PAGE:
Is poverty the cause of low broadband penetration?

In his DSL Prime newsletter, Dave Burstein takes a view that FCC Chair Kevin Martin's focus on improving broadband penetration by focusing on rural areas is not necessarily the quickest way to get there."There are not enough unservable rural homes to be the major explanation," Dave wisely writes.

appalachia.jpg

In his DSL Prime newsletter, Dave Burstein takes a view that FCC Chair Kevin Martin's focus on improving broadband penetration by focusing on rural areas is not necessarily the quickest way to get there.

"There are not enough unservable rural homes to be the major explanation," Dave wisely writes. "Martin’s focus on low rural penetration pointed me to another characteristic of U.S. rural areas: poverty.  Plenty of data to confirm that well off people almost all have broadband, the middle class is getting to a good take rate, and most of the homes that aren’t connected are folks who can’t afford it."

Places like Central Appalachia, shown in this photo from the Habitat for Humanity website.

To prove his point, Dave writes that in his view, a country with more poor people would have more homes without broadband than a more egalitarian nations of similar ’average” income.  Then, Dave consulted the CIA World Factbook for some sample Gini coefficients. I'm not going to go all math geek on you, but these are mathematical formulas that, when applied to trends in various nations, rise when income is less equal throughout that country.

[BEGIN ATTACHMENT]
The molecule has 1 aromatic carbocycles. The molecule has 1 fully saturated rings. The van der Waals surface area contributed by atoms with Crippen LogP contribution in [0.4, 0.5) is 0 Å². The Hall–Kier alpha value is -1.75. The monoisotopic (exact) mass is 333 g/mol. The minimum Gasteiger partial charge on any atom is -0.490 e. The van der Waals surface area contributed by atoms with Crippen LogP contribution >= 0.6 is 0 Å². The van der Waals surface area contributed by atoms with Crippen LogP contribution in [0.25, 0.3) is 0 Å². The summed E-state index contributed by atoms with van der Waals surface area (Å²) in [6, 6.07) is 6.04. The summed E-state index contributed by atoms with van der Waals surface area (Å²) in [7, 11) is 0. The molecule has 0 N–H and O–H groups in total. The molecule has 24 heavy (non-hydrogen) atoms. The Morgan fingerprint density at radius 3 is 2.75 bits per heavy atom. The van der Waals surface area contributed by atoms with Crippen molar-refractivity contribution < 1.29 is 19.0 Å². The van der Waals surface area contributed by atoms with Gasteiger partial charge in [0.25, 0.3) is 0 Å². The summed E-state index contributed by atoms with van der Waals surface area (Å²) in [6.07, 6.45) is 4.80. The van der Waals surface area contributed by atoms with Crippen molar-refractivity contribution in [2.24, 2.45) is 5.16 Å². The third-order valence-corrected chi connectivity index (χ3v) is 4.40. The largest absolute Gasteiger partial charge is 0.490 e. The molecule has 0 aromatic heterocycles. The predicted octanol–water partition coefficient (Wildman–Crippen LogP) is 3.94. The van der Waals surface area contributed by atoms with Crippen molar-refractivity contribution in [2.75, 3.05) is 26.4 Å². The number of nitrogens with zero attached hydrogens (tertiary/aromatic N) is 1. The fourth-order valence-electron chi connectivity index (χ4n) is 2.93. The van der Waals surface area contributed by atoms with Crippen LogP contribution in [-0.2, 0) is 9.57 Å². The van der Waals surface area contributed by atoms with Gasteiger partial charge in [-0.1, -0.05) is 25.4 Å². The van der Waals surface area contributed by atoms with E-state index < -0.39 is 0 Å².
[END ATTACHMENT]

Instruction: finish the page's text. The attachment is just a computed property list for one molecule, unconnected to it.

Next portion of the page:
Dave found the following "Ginis":

Denmark        23 Sweden          25 Finland           26 France            27 Germany        28 Netherlands   31 Spain               33 Canada           33 Korea             35 Italy               36 UK                 37 Japan            38 US                 45

"Among the most equal, Denmark, Sweden and Finland have among the highest broadband rates, despite only moderate completion," Dave correctly points out. "At the bottom, the U.S. problem is well known, and the Japanese take rate is little higher than the U.S. despite (lower) prices.

Dave closes by writing that he'd love to see a comprehensive analysis of broadband data when contrasted against income inequality.

"Maybe someone at a Bell can demonstrate the U.S. problem is not of their doing, and if the U.S. wants broadband for all we should renew the war on poverty."

Hmm, a thought for a Monday.

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